So Apple is uninterested in working with the nonprofit and charitable community to give them access to the iTunes Store for money raising. There are other ways that bypass the Byzantine process ofand still offer means to support (some of) your favorite charities with your mobile device. Even your iPhone: Texting donations (‘Textonations’ anyone?).
The gold standard of money raised thus far comes from The American Red Cross, which raised over $305 million for survivors of the earthquake in Haiti last year – over $30 million of it from people donating $5 a text message. Though the campaign via text messages is closed for Haiti, this holiday season, The Red Cross is upping the ante for its supporters. Is texting the new ‘Please include your check in the envelope provided”?
Theis one of the four nonprofits participating in a test to offer opportunity for donors to give $25 gifts through December 31st. The test is being conducted by the and Mobile Accord, two of the largest providers of text-to-give services for nonprofits.
Joshua Kittner, senior marketing consultant for digital engagement at the American Red Cross in Washington DC, was interviewed for MobileCommercialDaily.com and had this: “As the public increasingly adopts mobile to access the web the mobile share of donations will also increase. So we see mobile becoming increasingly more important to our fundraising efforts over time. The opportunities in mobile are endless. Today it’s clear that text, mobile Web and applications are important.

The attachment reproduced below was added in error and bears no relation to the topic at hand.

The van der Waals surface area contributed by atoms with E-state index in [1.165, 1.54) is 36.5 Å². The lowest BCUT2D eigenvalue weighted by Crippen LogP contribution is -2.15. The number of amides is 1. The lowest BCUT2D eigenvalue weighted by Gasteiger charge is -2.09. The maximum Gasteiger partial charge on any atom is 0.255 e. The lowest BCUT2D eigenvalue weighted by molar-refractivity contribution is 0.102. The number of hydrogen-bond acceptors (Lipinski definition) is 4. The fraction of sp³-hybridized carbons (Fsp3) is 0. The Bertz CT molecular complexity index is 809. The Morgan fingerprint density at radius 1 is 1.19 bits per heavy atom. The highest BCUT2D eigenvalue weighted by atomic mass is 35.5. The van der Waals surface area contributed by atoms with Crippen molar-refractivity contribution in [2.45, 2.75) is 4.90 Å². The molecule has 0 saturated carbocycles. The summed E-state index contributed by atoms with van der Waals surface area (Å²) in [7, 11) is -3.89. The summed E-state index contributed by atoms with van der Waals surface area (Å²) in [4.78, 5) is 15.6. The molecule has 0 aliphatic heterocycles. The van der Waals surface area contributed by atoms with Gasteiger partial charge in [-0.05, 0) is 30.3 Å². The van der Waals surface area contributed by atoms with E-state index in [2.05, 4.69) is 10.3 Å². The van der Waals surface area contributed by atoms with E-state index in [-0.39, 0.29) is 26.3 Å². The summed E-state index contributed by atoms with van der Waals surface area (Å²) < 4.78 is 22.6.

“Emerging capabilities such as QR codes and abbreviated dial codes give us more ways for the public to connect with us and I’m sure there will be innovations in the future that we could hardly imagine today. Donors who make a $25 donation by texting GIFT to 90999 will receive a link to download a Red Cross badge for posting on their Facebook page. Customers can also make a $10 donation in support of American Red Cross Disaster Relief by texting the keyword REDCROSS to 90999. This $10 opportunity is not limited by the calendar year.
Results will not be presented to the public until January/February 2011, but if some $30 million can be raised at $5 a pop, who can predict what the opportunities could be for fundraising as the amounts per text grow larger? Maybe soon we can text the amounts we wish to give? And where the numbers will go as more people get comfortable with mobile technology and with the opportunity to reach out to help one another?